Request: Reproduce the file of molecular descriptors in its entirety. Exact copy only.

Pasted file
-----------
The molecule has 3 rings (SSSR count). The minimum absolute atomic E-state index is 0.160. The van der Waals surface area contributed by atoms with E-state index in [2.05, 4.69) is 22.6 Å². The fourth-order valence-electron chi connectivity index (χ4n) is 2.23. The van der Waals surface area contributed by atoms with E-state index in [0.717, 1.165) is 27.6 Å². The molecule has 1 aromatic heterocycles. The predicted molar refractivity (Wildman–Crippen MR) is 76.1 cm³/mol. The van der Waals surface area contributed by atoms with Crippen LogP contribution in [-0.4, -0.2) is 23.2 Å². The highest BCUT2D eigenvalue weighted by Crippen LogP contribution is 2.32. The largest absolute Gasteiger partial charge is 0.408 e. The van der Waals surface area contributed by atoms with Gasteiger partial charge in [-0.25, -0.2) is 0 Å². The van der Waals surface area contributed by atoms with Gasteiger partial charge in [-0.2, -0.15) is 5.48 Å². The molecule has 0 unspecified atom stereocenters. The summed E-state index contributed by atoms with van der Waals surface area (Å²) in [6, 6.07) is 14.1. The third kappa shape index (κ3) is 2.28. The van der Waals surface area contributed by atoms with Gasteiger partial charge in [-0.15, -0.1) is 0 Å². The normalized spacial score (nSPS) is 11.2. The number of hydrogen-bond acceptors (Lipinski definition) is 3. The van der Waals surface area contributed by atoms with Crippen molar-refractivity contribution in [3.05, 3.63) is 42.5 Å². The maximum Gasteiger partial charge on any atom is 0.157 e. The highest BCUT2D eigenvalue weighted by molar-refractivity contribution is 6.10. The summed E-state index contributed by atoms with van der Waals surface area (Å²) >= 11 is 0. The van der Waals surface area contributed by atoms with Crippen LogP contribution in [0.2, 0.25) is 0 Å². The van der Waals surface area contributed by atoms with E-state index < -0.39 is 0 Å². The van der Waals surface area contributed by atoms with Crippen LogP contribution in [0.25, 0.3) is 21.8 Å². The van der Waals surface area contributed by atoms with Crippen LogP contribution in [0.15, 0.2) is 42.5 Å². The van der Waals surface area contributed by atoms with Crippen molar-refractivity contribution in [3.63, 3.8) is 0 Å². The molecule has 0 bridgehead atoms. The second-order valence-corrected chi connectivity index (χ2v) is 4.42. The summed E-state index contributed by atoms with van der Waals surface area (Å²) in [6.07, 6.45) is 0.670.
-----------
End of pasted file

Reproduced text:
The molecule has 3 rings (SSSR count). The minimum absolute atomic E-state index is 0.160. The van der Waals surface area contributed by atoms with E-state index in [2.05, 4.69) is 22.6 Å². The fourth-order valence-electron chi connectivity index (χ4n) is 2.23. The van der Waals surface area contributed by atoms with E-state index in [0.717, 1.165) is 27.6 Å². The molecule has 1 aromatic heterocycles. The predicted molar refractivity (Wildman–Crippen MR) is 76.1 cm³/mol. The van der Waals surface area contributed by atoms with Crippen LogP contribution in [-0.4, -0.2) is 23.2 Å². The highest BCUT2D eigenvalue weighted by Crippen LogP contribution is 2.32. The largest absolute Gasteiger partial charge is 0.408 e. The van der Waals surface area contributed by atoms with Gasteiger partial charge in [-0.25, -0.2) is 0 Å². The van der Waals surface area contributed by atoms with Gasteiger partial charge in [-0.2, -0.15) is 5.48 Å². The molecule has 0 unspecified atom stereocenters. The summed E-state index contributed by atoms with van der Waals surface area (Å²) in [6, 6.07) is 14.1. The third kappa shape index (κ3) is 2.28. The van der Waals surface area contributed by atoms with Gasteiger partial charge in [-0.15, -0.1) is 0 Å². The normalized spacial score (nSPS) is 11.2. The number of hydrogen-bond acceptors (Lipinski definition) is 3. The van der Waals surface area contributed by atoms with Crippen molar-refractivity contribution in [3.05, 3.63) is 42.5 Å². The maximum Gasteiger partial charge on any atom is 0.157 e. The highest BCUT2D eigenvalue weighted by molar-refractivity contribution is 6.10. The summed E-state index contributed by atoms with van der Waals surface area (Å²) >= 11 is 0. The van der Waals surface area contributed by atoms with Crippen LogP contribution in [0.2, 0.25) is 0 Å². The van der Waals surface area contributed by atoms with E-state index < -0.39 is 0 Å². The van der Waals surface area contributed by atoms with Crippen LogP contribution in [0.25, 0.3) is 21.8 Å². The van der Waals surface area contributed by atoms with Crippen LogP contribution in [0.15, 0.2) is 42.5 Å². The van der Waals surface area contributed by atoms with Crippen molar-refractivity contribution in [3.63, 3.8) is 0 Å². The molecule has 0 bridgehead atoms. The second-order valence-corrected chi connectivity index (χ2v) is 4.42. The summed E-state index contributed by atoms with van der Waals surface area (Å²) in [6.07, 6.45) is 0.670.